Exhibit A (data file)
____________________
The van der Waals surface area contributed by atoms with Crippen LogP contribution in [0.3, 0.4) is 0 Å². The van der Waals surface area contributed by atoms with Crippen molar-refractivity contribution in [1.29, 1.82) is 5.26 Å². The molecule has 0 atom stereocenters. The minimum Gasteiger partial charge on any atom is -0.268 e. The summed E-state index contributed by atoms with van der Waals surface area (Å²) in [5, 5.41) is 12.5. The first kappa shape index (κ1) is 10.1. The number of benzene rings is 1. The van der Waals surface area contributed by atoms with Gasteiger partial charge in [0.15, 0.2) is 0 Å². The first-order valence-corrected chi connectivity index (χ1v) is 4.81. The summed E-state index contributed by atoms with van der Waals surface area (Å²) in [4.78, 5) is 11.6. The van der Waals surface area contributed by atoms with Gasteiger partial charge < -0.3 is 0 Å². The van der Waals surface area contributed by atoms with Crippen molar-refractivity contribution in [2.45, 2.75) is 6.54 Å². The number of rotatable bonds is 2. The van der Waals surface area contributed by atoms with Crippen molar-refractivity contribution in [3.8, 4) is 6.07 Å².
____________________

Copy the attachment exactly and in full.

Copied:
The van der Waals surface area contributed by atoms with Crippen LogP contribution in [0.3, 0.4) is 0 Å². The van der Waals surface area contributed by atoms with Crippen molar-refractivity contribution in [1.29, 1.82) is 5.26 Å². The molecule has 0 atom stereocenters. The minimum Gasteiger partial charge on any atom is -0.268 e. The summed E-state index contributed by atoms with van der Waals surface area (Å²) in [5, 5.41) is 12.5. The first kappa shape index (κ1) is 10.1. The number of benzene rings is 1. The van der Waals surface area contributed by atoms with Gasteiger partial charge in [0.15, 0.2) is 0 Å². The first-order valence-corrected chi connectivity index (χ1v) is 4.81. The summed E-state index contributed by atoms with van der Waals surface area (Å²) in [4.78, 5) is 11.6. The van der Waals surface area contributed by atoms with Gasteiger partial charge < -0.3 is 0 Å². The van der Waals surface area contributed by atoms with Crippen molar-refractivity contribution in [2.45, 2.75) is 6.54 Å². The number of rotatable bonds is 2. The van der Waals surface area contributed by atoms with Crippen molar-refractivity contribution in [3.8, 4) is 6.07 Å².